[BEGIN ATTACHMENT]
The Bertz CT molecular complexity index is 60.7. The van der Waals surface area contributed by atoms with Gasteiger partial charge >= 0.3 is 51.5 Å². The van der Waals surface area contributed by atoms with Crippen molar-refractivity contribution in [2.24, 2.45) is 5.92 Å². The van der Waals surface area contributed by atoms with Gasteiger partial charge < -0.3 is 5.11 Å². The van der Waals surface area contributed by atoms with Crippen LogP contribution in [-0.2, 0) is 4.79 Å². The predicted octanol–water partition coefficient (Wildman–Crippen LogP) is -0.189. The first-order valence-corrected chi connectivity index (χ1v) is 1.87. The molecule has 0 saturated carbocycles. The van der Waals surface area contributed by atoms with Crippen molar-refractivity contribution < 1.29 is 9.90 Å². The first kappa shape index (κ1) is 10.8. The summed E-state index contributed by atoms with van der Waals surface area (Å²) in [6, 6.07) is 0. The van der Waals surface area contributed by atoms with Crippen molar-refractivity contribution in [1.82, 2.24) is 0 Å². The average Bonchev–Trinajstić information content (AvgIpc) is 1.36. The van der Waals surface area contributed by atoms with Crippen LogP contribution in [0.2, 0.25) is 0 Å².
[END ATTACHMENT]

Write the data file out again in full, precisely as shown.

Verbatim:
The Bertz CT molecular complexity index is 60.7. The van der Waals surface area contributed by atoms with Gasteiger partial charge >= 0.3 is 51.5 Å². The van der Waals surface area contributed by atoms with Crippen molar-refractivity contribution in [2.24, 2.45) is 5.92 Å². The van der Waals surface area contributed by atoms with Gasteiger partial charge < -0.3 is 5.11 Å². The van der Waals surface area contributed by atoms with Crippen LogP contribution in [-0.2, 0) is 4.79 Å². The predicted octanol–water partition coefficient (Wildman–Crippen LogP) is -0.189. The first-order valence-corrected chi connectivity index (χ1v) is 1.87. The molecule has 0 saturated carbocycles. The van der Waals surface area contributed by atoms with Crippen molar-refractivity contribution < 1.29 is 9.90 Å². The first kappa shape index (κ1) is 10.8. The summed E-state index contributed by atoms with van der Waals surface area (Å²) in [6, 6.07) is 0. The van der Waals surface area contributed by atoms with Crippen molar-refractivity contribution in [1.82, 2.24) is 0 Å². The average Bonchev–Trinajstić information content (AvgIpc) is 1.36. The van der Waals surface area contributed by atoms with Crippen LogP contribution in [0.2, 0.25) is 0 Å².